Gets a little help from unusual sources, then gets a lot of it from his teammates
November 29, 2013 11:52 PM
Chris O’Meara/Associated Press
Pascal Dupuis and teammates celebrate a goal by Chris Kunitz in the first period Friday against the Lightning in Tampa, Fla.
Chris O’Meara/Associated Press
Lightning center Tyler Johnson battles with Kris Letang for the puck Friday in Tampa, Fla.
By Shelly Anderson / Pittsburgh Post-Gazette
TAMPA, Fla. -- After getting pulled for the first time this season in the previous game, Penguins goaltender Marc-Andre Fleury had help from many people in bouncing back.
"Lots of assistance," Fleury said Friday after making 21 saves for his third shutout this season and 26th of his career in a 3-0 win against the Tampa Bay Lightning at Tampa Bay Times Forum.
There was former Penguins rugged winger Andre Roy, who bumped into Fleury the night before the game.
"He was in town, and he made me laugh a lot," Fleury said. "Good time."
There was former Penguins goaltender Les Binkley, 79, who was at the arena and talked to Fleury a couple of hours before the game.
"Very nice man," Fleury said. "He had some old pictures. It was nice to see how it was back in the day.
"He just told me to forget about the last [game] and go play this one hard and try my best."
Finally, there were Fleury's teammates. Rather than words, they supported him with a much better game.
Wednesday, the Penguins blundered their way through the first half or more of a game against Toronto -- with Fleury pulled in the first minute of the second period after giving up three goals on 11 shots -- before they tightened up and came from behind for a 6-5 shootout win.
"You can't really blame him for Wednesday," Penguins center Sidney Crosby said of Fleury. "We didn't help him much. I'm sure he wanted to come in and bounce back. But, really, a big part [of the previous game] was us and the way we played in front of him. It shows what kind of player he is and his mental strength. He was our best player [Friday] and a big reason we won."
Crosby assisted on all three Penguins goals against Tampa Bay -- a first-period lofted shot by teammate Chris Kunitz, a third-period power-play goal by Brandon Sutter and an empty-net goal by Kunitz with 1:43 remaining in regulation -- to eclipse 700 career points. Crosby's three points ran his league-leading point total to 36 in 27 games.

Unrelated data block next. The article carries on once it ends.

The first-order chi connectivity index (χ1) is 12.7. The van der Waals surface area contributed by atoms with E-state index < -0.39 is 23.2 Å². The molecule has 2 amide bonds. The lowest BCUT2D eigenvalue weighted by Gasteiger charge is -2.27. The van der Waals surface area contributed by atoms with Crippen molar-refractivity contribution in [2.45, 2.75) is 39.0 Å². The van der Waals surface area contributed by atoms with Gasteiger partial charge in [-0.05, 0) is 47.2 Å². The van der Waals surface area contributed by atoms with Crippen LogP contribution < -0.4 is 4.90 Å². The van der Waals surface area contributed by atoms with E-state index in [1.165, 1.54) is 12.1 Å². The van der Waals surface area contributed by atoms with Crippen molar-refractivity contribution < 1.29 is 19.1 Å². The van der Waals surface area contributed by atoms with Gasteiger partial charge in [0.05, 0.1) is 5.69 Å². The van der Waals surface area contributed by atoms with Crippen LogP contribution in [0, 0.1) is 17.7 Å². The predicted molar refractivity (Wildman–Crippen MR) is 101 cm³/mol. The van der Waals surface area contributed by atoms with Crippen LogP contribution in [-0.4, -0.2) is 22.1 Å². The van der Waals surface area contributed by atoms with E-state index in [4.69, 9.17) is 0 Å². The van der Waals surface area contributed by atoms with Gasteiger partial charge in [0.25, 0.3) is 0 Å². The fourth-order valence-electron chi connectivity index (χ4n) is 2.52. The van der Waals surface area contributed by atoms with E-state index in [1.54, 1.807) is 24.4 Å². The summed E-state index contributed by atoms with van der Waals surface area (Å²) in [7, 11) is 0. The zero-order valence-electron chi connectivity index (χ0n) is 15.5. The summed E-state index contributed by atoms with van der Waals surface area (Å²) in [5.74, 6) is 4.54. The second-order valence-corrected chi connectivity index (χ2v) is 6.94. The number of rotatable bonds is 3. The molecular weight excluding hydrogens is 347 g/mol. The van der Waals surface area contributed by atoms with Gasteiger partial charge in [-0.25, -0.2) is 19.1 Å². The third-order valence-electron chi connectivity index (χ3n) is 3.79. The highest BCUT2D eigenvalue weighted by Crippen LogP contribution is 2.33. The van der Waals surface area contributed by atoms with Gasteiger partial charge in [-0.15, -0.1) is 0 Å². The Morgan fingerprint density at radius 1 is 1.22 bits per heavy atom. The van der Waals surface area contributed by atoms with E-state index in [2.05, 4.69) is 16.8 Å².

The Penguins took over second place in the Eastern Conference with 35 points, one behind Boston. They had been tied with the Lightning entering the game.
They also maintained a seven-point lead over Washington atop the Metropolitan Division.
It's not often a team is as concerned coming off a win as the Penguins were after their performance against Toronto, although they found some redemption in not allowing a Maple Leafs shot through the third period and overtime.
"The Toronto game is tough to look at in a lot of aspects, but, for 25 minutes, we didn't give up a shot," coach Dan Bylsma said.
The Penguins were much more consistent against the Lightning, particularly in puck management.
"A lot different [than last game]," Sutter said. "We did a much better job of limiting turnovers. We did a much better job of coming out of our zone. It didn't seem like we gave them a whole lot in the middle of the ice. Kept them to the outside. Definitely much better first half of the game than we had last game."
With defenseman Paul Martin out of the lineup because of a broken leg, the Penguins are using reconfigured defensive pairings -- Brooks Orpik, who had been part of a veteran shutdown duo with Martin, skated with Deryk Engelland; Kris Letang skated with rookie Olli Maatta, and Matt Niskanen with recent call-up Simon Despres.
The stark difference in the performance against Toronto and Tampa Bay led to a cathartic mea culpa from Orpik after he and fellow defenseman Kris Letang had a series of gaffes against Toronto.
"Let's just be honest -- I think myself and Kris just have to be better," Orpik said. "Especially with [Martin] out, we've got more responsibility than we [do] normally. Especially with all these young guys here. It's understandable if those guys are making mistakes, but not so much if it's me and [Letang], some of the veteran guys. I talked to him after last game. I think we both knew we had to be better, clean that up.
"When you go through a rough patch, you try to respond as well as you can. I thought everyone had a pretty good game [Friday]."
Fleury was among those who noticed.
"The guys did a great job in front helping me out," Fleury said. "It was a good team win."
Shelly Anderson: firstname.lastname@example.org, 412-263-1721 and Twitter @pgshelly.
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